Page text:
Papers today carry varied news, with tabloid Ilta-Sanomat reporting on a number of swindlers pretending to be police officers. Dozens of elderly people have been targeted by fakers who real police say have acted unconscionably.
In one case, the paper writes, a man introducing himself as a policeman called a pensioner on the phone and claimed that his credit card had been copied; the fake cop then told the man to bring his card to a specific tree. The elderly man obeyed and also divulged his online banking codes, losing hundreds of euros in the process. He never met the con artist, making criminal investigation difficult.
Not all victims end up losing money. IS reports that about a third of the 15 or so pensioners who were targeted in Helsinki actually had their funds stolen – but the sums still amount to a good haul.
"We're talking about losses in the hundreds of euros," says investigative chief Heikki Sandberg. "The biggest single theft has been at around 2,000 euros. Whatever they can take, they will take."
Some of the fake cops in the capital region have been apprehended, but the true blue authorities warn citizens to be on the lookout for brazen grafters.
Applications year round
Meanwhile the government handed in a bill on Monday that will change the timetable in which Finnish youths can apply for vocational education and conduct their studies. Regional newspaper Aamulehti looks at some of the main features of the upcoming transition.
Firstly, people will be able to apply to study at both basic and graduate level all year round, as opposed to only once in a big joint autumn push as now. Autumn will remain a favoured starting point, but will no longer be the only option.
"Personalised study paths make it possible for new students to jump in even in the middle of a school semester. This drastically shortens the amount of time spent by people on simply applying for vocation education," says Mika Tammilehto from the Ministry of Education.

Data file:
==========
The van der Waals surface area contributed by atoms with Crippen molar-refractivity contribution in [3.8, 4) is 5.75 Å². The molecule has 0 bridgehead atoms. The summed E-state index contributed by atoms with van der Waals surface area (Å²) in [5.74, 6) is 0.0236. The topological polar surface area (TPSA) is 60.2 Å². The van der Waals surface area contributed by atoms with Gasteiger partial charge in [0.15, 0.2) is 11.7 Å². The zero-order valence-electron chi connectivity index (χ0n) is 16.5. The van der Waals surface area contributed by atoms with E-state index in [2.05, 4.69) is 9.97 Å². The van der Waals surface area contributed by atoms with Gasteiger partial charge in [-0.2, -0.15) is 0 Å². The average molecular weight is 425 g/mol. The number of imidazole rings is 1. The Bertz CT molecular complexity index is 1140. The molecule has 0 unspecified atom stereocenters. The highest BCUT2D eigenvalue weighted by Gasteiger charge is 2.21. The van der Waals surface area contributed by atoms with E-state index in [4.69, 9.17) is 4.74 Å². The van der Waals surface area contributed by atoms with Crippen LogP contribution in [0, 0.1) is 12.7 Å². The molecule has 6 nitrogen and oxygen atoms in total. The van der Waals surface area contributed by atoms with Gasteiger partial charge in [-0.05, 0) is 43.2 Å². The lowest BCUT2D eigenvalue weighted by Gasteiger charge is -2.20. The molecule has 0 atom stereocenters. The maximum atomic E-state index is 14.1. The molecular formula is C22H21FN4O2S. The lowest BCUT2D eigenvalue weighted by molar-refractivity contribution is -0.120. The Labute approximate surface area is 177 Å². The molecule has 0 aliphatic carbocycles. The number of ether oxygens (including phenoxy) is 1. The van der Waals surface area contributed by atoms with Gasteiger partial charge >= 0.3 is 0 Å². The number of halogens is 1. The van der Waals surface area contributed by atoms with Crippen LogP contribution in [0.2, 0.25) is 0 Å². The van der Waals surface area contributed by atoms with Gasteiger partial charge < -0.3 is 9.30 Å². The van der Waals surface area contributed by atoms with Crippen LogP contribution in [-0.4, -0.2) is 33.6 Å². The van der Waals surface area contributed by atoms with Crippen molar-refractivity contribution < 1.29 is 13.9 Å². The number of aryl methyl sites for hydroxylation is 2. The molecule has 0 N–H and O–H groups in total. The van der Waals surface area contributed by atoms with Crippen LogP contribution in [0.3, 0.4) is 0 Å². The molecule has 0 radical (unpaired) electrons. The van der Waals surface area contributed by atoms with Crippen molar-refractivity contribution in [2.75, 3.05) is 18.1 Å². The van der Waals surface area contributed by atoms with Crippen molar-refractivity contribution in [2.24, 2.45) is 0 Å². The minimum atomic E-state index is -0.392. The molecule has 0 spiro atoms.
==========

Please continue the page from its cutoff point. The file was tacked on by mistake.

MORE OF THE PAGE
A personalised path means that a new student's curriculum is devised based on their own desires and schedules, as well as the realities of working life, AL writes. Workplace teaching will also increase in order to ensure that students receive know-how on the job as much as possible, and prior studies or work experience will factor in heavily when personal curricula are being designed.
Groups such as the Trade Union of Education in Finland (OAJ) and the Association of Finnish Independent Education Employers have lauded the law change.
Primary school tea time promotes peace
In today's hectic socio-political climes of haste and insecurity, principles of peace and understanding are vital; and what better place to teach those values than in primary school, when children enter one of their first intense periods of learning manners and habits as part of a community.
The Kallio School in Helsinki uses a tweaked age-old method borrowed from various cultural traditions, namely the tea ceremony. Helsingin Sanomat writes that children have already benefited from the innovative custom of respect and concentration, and have told teachers they enjoy the opportunity to do something nice for another person.
The tea ceremony, which includes dozens of minute details and requires attention to etiquette and to one's fellow drinker, involves the children taking turns pouring hot water and performing other tiny tasks while engaging in creative story exercises. The concept was brought to the school by a father who HS says wants to remain anonymous.
"Let's just say this is my 100th birthday gift to Finland," the enigmatic man says.
Helsingin Sanomat also asks readers to write in and tell them about other innovations that could be brought to schools as methods that promote peacefulness and respect; things already in place at certain institutions or ideas that have yet to be implemented.
In Kallio, when the school's eight-year-olds are asked what they are doing as they meticulously follow the ceremonial sequence of calm, meditative movements and gestures, their answer is almost Zen-like: "We are making tea."